“We really have to get beyond the nostalgia to say what was there, what was life really like,” Mathews said.

Interconnected

Many, many more structures in Southside housed legitimate businesses.

“Many people who grew up here remember (Southside) and being as vital, if not more vital, a commercial district than The Block,” Mathews said, referring to the historic African-American business district around the intersection of Eagle and South Market streets near City Hall.

Mathews shows photo after photo of Southside auto repair shops, restaurants, service stations, beauty parlors and hotels, including one where James Brown and Aretha Franklin once played in an upstairs auditorium.

Some homes were small, but many had distinctive architectural features people would treasure today.

“The preservationist in me is saying I could have done something with these buildings,” Mathews says.

And while a family’s home might — or might not — have been humble, it might have also been three doors down from an aunt, a block away from a grandfather or next door to a neighbor who would keep an eye on the kids.

In urban renewal, “A lot of the webs of interconnection that kept those families together were removed,” Mathews said.

He says those in charge of urban renewal did not do a good job of deciding what should be saved and what should not, did not do enough to help people with the transition to new homes and gave Southside residents little say in the whole process.

Many people who were told they would be able to build new homes on cheap Southside lots could not get financing or found other obstacles, Ndiaye said.

There were “a lot of hurt people, a feeling of being injured,” she said. “They were told that something would happen, and it didn’t.”

Some observers, Mathews said, see what happened to the people of Southside as a continuation of Jim Crow laws from the 19th century.

Asheville Southside 1930'sMany changes to Southside cannot be reversed. Ndiaye said she hopes, though, that remembering its history can help heal wounds.

“I’m just happy to know that this conversation is going on, that we are acknowledging the fact that certain things happened in this city and it impacted people,” she said.

Biltmore again tops NC tourism list




North Carolina

— The Biltmore House in Asheville was again the most-visited attraction in North Carolina in 2013, according to Matthews-based Carolina Publishing Associates.

<a href='http://www.ashevillelivecam.com/link/BiltmoreEstate'><p class=Biltmore Estate, 1890–1895, Asheville, North C…” title=”Biltmore Estate, 1890–1895, Asheville, North C…” class=”zemanta-img-inserted zemanta-img-configured” width=”350″ height=”121″ /> Biltmore Estate, 1890–1895, Asheville, North Carolina, Richard Morris Hunt, architect (Photo credit: Wikipedia)

The former estate of the wealthy Vanderbilt family drew more than 1.2 million visitors for the year. The North Carolina Museum of Natural Sciences in Raleigh also topped the million-visitor mark and the North Carolina Zoo in Asheboro had a respectable 739,943 guests.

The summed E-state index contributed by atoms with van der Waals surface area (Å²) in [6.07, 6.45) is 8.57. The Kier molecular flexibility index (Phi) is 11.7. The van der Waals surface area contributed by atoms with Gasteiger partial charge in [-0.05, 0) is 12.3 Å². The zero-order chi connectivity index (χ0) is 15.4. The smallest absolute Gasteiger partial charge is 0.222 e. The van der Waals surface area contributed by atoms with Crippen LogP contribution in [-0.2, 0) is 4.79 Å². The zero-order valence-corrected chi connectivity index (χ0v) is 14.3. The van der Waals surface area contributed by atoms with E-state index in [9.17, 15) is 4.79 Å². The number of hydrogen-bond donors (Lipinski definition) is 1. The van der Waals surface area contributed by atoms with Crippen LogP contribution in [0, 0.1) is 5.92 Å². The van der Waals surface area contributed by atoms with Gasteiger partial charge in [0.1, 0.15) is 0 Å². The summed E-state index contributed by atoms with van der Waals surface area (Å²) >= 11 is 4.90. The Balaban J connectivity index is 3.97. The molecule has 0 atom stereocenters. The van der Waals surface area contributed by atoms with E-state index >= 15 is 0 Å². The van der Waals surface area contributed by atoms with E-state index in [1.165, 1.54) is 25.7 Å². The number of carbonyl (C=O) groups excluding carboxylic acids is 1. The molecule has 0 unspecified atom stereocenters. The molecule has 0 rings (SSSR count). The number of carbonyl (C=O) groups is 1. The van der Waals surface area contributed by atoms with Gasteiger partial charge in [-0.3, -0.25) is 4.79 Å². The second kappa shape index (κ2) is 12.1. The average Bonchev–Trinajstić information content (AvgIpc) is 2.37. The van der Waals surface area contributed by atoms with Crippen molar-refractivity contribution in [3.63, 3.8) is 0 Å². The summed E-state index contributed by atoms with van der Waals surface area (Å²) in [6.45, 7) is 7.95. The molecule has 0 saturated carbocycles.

The Triangle claims seven of the top 30 most-visited attractions in the state.

Most-visited museums and attractions, 2013 

1. Biltmore, Asheville, 1,210,138.

2. NC Museum of Natural Sciences, Raleigh, 1,026,177.

3. North Carolina Zoo, Asheboro, 739,943.

4. Fort Macon State Park, Atlantic Beach, 722,260.

5. Discovery Place, Charlotte, 705,845.

6. Marbles Kids Museum, Raleigh. 648,450.

7. Fort Fisher State Historic Site, Kure Beach. 614,158.

8.Wright Brothers National Memorial, Kill Devil Hills, 489,123.

9. NC Aquarium at Fort Fisher, Kure Beach, 447,892.

10. Museum of Life and Science, Durham, 421,095.

11. NC Aquarium at Pine Knoll Shores, 389, 612.

12. Jennette’s Pier, Nags Head, 308,786.

13. North Carolina Arboretum, Asheville. 332,748.

14. Greensboro Science Center, 325,536.

15. NC Maritime Museums (Beaufort, Graveyard of the Atlantic Museum, Hatteras, NC Maritime Museum at Southport), 325,921.

16. NC Museum of History, Raleigh. 288,800.

17. North Carolina Museum of Art, Raleigh, 287,605.

18. NC Aquarium at Roanoke Island, Manteo, 275,141.

19. Fort Raleigh National Historic Park, Manteo, 264,942.

20. Grandfather Mountain, Linville, 314,127.

21. Battleship North Carolina, Wilmington, 211,724

22. Chimney Rock State Park, Chimney Rock. 194,073.

23. Duke University Chapel, Durham, 182,215.

24. Tryon Palace, New Bern 181,350.

25. NASCAR Hall of Fame, Charlotte, 173,024.

26. Linville Caverns, Marion, 170,689.

27. Old Salem Museums Gardens, Winston-Salem, 146,900.

28. Cherokee Cultural Attractions, Cherokee, 145,778.

29. Morehead Planetarium, Chapel Hill, NC 142,135.

30. Mint Museums, Charlotte, 142,057.
 


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WilsonMcGuire carves out niche marketing golf, tourism